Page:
Every day, I wake up to news of something going awry in the animal and plant world.
Blame my Google news feed, but one day it’s news of an oil-spill leading to sick turtles; a few days back it was a montage of the coastal road project and how it is destroying Mumbai’s mangrove ecosystem. Or, the animals of Kyiv Zoo who are under acute stress due to the ongoing war in Ukraine. It is not a happy picture of the world and I mostly start my day feeling anxious.
I live in Mumbai, a city of skyscrapers, chawls and malls. There’s lots of good to be said about Mumbai, but the lack of trees, sky, and open spaces takes some getting used to. I worry about the dearth of trees, birds, insects, snakes and other denizens of the natural world. Then, I worry about the effect it has on us humans and our little ones.
I am not alone. In a survey led by Bath University and funded by the campaign group Avaaz, the true depth of eco-anxiety has come to light. Nearly 60% of young people surveyed said that they felt very worried about climate change. It is especially concerning that India was one of the countries with the highest proportion of “worried” responders at a massive 68%, according to the survey findings released in September 2021.
We all know that trees keep us healthy by keeping our air clean, but what we don’t realise is that trees make us happy too. The Japanese practice of “Shinrin-Yoku” – or forest bathing – has evolved around the same principle. Research shows that simply spending time in nature has a positive effect on our mood and emotions and reduces stress. In her book Nature Fix, Florence Williams tells us that our physiology is adapted to nature. Throughout our evolution, us humans have spent 99.9 percent of our time in nature. So, spending our lives in urban cities is alien to our psyche. No wonder many of us suffer from a nature-deficit.
I used to live on the topmost floor of an apartment building in Mumbai and I barely saw any green aside from the broccoli on my plate and the puny money plant on my desk. I never saw much life, barring the ubiquitous pigeons. I began to believe that Mumbai teems only with the hum of humanity. After all, it’s the most bustling city in India. There’s construction and metro work everywhere. Trees are routinely felled if they don’t fall themselves in the rainy season. There’s a constant hum of vehicles and the toot of auto rickshaw horns. Every bit of land is tarred, tiled or cemented. There is not much space for animal life, I lamented.
Then a small change in my situation gave me hope. I moved from the topmost floor to the fourth floor of the same apartment building. Suddenly, I realised that Mumbai, even seemingly sterile, is alive with animal life. Just like the tiny weed that springs up between the cracks of a footpath, life was bubbling all around me. William Wordsworth famously said: “Nature never did betray the heart that loved her, and truly nature was fighting hard for all the hearts that loved her.”
Out of my new apartment window, I see three wonderful neighbours – a straight and sober peepal tree who I think of as a wise old grandmother, a vivacious pink-and-green rain tree who reminds me of a happy new mother, and a demure false Ashoka tree who takes on the part of a maiden in my imagination. Together they embody a benevolent trinity of goddesses standing guard over the smaller flora and fauna.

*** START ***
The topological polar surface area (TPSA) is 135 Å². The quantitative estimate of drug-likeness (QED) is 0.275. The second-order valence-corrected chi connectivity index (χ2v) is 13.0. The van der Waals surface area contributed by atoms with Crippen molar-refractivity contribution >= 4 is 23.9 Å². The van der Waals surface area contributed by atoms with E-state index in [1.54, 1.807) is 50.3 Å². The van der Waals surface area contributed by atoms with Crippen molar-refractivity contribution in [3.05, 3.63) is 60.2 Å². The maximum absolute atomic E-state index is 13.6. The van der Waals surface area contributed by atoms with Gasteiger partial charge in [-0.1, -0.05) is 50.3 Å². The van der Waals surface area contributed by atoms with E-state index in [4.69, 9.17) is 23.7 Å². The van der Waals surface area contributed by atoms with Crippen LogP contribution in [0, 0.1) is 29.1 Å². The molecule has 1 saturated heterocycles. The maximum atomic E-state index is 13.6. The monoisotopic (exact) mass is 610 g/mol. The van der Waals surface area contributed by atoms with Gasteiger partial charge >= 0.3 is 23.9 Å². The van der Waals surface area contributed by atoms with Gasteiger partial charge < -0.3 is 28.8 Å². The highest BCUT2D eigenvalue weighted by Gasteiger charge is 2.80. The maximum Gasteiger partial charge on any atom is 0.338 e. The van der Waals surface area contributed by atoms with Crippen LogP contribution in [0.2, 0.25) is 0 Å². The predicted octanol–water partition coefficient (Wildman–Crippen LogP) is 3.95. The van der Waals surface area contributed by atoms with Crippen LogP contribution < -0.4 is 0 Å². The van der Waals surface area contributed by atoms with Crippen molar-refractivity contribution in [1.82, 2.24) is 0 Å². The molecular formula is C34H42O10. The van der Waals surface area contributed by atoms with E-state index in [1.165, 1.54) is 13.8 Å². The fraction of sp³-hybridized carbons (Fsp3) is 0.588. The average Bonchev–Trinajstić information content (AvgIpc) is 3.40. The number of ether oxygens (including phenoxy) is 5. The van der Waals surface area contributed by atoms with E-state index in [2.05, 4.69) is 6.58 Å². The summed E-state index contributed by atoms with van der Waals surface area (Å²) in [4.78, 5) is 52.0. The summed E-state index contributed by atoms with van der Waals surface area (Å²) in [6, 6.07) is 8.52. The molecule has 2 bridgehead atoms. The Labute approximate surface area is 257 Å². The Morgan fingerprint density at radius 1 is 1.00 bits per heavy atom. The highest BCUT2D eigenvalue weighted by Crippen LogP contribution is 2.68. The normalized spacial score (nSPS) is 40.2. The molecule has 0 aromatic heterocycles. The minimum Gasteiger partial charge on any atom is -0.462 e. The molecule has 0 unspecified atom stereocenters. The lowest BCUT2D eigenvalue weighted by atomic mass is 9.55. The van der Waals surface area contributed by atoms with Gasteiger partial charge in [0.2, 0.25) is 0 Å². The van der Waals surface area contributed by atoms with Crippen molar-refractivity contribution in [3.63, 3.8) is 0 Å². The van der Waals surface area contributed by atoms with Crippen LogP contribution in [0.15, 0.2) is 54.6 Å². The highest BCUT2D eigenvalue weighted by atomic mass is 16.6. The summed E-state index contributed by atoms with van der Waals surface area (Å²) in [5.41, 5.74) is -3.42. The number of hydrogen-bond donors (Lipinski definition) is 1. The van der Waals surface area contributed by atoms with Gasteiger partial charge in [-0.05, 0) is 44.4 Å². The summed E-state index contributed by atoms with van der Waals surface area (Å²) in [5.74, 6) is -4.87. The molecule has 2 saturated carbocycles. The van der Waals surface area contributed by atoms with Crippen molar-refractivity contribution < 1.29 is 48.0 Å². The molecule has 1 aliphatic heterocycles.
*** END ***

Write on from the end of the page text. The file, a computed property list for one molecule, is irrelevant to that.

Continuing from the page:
In the last one year of living next to them, I realised that they are not just trees but mini ecosystems. Come summer and we are visited by courting pairs of Asian koel and the trees resound with the glossy black male koel’s ku-hu ku-hu. A usual sight is a couple of female Koels sitting nonchalantly on the branch of the peepal, while a male Koel kuhu-ing from his perch on the Ashoka suddenly takes flight and lands next to the ladies. The ladies then relinquish their perch and swoop down to the Ashoka tree in mock outrage. This game of musical chairs goes on for a while until one party gets bored and flies further away.
Then there’s a sparrow couple who has made its home in a nook above our window – quite a mouth-watering view for our cat. There’s an abundance of squirrels scurrying up and down the trees and an occasional flock of parrots. Sometimes we are visited by Mumbai’s official bird – the coppersmith barbet. In the late morning, the golden oriole flashes its wings at us like the flaming Phoenix of a fairy-tale world. Come dusk and we can see fruit bats with leathery wings swoop down with enough momentum to swing a whole branch. It is a picture of a happy, thriving ecosystem.
I once read that Bali, Indonesia imposes a height restriction on buildings to ensure that no building is taller than the tree canopy. After moving to tree canopy level, I understand the true purport of such a rule. Even in India, traditional wisdom dictates a similar height restriction. How I wish we could all abide by it. Living next door to trees has brought me so much joy.
Now, whenever my phone beeps with ill news of a forest fire or mass deforestation I simply look outside my window and reassure myself that perhaps all is not lost. There are nooks and crannies even in busy Mumbai where nature retains its stronghold. We just have to slow down and look.
Yashodhara Sirur is a part-time writer, full-time IT professional based in Mumbai